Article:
We are a commune of inquiring, skeptical, politically centrist, capitalist, anglophile, traditionalist New England Yankee humans, humanoids, and animals with many interests beyond and above politics. Each of us has had a high-school education (or GED), but all had ADD so didn't pay attention very well, especially the dogs. Each one of us does "try my best to be just like I am," and none of us enjoys working for others, including for Maggie, from whom we receive neither a nickel nor a dime. Freedom from nags, cranks, government, do-gooders, control-freaks and idiots is all that we ask for.
It's really a holdover from the Judaic Passover tradition. Yes, we refer to Christ as the Lamb of God, sacrificed for the redemption of the world. However, the deeper root is the "passing over" of Jewish homes by the Angel of Death, dispatched by God to slay the firstborn sons of the Egyptians who'd enslaved them. The angel was warned away from Jewish homes by the lamb's blood smeared on their doors: a sign that they were the oppressed rather than the oppressors.
Several important Christian traditions are at least partly derived from Judaic ones. For example, consider the Communion foods: unleavened bread and watered wine, of the sort that were probably served at the Last Supper. It's well to remember that Christ was born of a Jewish mother, and so was a Jew Himself!
Francis W. Porretto
Of course He was!
Our church had Passover dinner, in silence and prayer, Thursday night. Bitter herbs and all. No real wine, though.
The silence part is not at all Jewish - in fact there is a text for the Passover meal whose oldest parts date back to the declaration recited when Jews brought springtime's first fruits to the Temple the day after the Pascal sacrifice (Deuteronomy 26) and includes homilies and hymns that were part of the meal eaten by pilgrims to Jerusalem. It's called the Haggada - which literally means "the telling over" and it emphasizes open dialog between young and old.
Silence.... Not a Jewish thing....
Non-Jews and non-religious Jews are usually astounded the first time they visit an Orthodox Jewish seminary - most of the morning is spent preparing the texts set for the lecture by arguing it out with a study partner. The noise level is the farthest thing from monastic/academic decorum....
"Non-Jews and non-religious Jews are usually astounded the first time they visit an Orthodox Jewish seminary - most of the morning is spent preparing the texts set for the lecture by arguing it out with a study partner."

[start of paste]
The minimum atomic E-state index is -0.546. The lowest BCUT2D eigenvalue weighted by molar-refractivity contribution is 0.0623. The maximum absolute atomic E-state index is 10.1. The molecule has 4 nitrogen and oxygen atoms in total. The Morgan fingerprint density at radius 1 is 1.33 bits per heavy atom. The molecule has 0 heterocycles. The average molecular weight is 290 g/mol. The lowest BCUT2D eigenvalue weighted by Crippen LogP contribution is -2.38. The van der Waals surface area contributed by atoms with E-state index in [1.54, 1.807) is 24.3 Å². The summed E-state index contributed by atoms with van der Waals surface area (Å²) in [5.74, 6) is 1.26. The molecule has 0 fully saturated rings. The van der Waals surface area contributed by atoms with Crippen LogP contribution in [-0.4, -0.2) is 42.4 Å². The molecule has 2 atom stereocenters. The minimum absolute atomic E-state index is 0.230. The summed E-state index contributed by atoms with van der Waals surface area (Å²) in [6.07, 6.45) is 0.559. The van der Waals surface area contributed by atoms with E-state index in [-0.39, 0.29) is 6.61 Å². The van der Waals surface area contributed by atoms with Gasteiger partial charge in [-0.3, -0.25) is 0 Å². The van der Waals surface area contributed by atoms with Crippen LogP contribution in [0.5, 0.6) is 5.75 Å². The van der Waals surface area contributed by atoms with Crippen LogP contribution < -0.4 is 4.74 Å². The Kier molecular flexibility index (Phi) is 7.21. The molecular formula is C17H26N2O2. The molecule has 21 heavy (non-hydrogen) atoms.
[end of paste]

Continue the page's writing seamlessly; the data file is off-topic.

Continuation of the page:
As a teenager, I had a summer job doing yardwork at the cottage of an Orthodox rabbi for a couple of years (I'm Catholic; I still can't quite remember how I came by the job!). He was a lovely man. When he realized I had a big interest in history, he began inviting me to his study for chats and his wife would serve us hot lemon tea.
I learned that he came to the US and subsequently Toronto, Canada from Poland just before WWII - thus avoiding the fate of more or less everyone else in his family.
He it was that told me: "Get two rabbis in a room and you'll get three arguments."
The Pascal lamb does not indicate martyrdom or victimhood but assertion of identity - the blood iof the lamb ia linked to the blood covenant of circumcision.
It's primarily an explicit rejection of idolatry - Egypt worshipped rams, akin to Hindu "sacred cows". In Genesis, Joseph's shepherd brothers are bit of an embarrassment when they come to Egypt.
In negotiating with Pharaoh, Moses first raises the issue obliquely (Exodus 8:22) - the Jews intend to slaughter sacred rams!
And after all the miracles that is how they assert their independence.
The laws of the pascal sacrifice emphasize this demonstrative nature (Exodus 12:21 etc. ). The lamb is tied up in front of the house for days beforehand (interesting conversations with the neighbors...) It can only be eaten by the circumcised = another blood covenant of Jewish identity. It must be eaten in groups, not in secret, and roasted whole so all can see - and smell - what it is, and any leftovers also burned. A "sweet savor" in the faces of former Egyptian taskmasters.
Many of these rules were preserved in the Temple in Jerusalem.
Almost everything in festivals, including Jewish and Christian, have primitive, pagan origins that have been transcended, raised. People squeal in horror, but frankly, the alternative is no festivals. We are physical, carnal creatures. God reaches down and transforms this into the spiritual. Try to imagine any other way a god could work with humans! What are you going to do, reason with them?
Assistant Village Idiot
While Jesus is the ultimate Passover lamb, it's not like communion at all. It's related, of course. The almost-sacrifice of Issac is a good example.
I suspect that having lamb for Easter is more of a regional custom. No one eats lamb in this part of the country. I would be surprised if 1 out of 10 people I know have even tasted it. I love it, though. I could replace beef with lamb if it wasn't so expensive.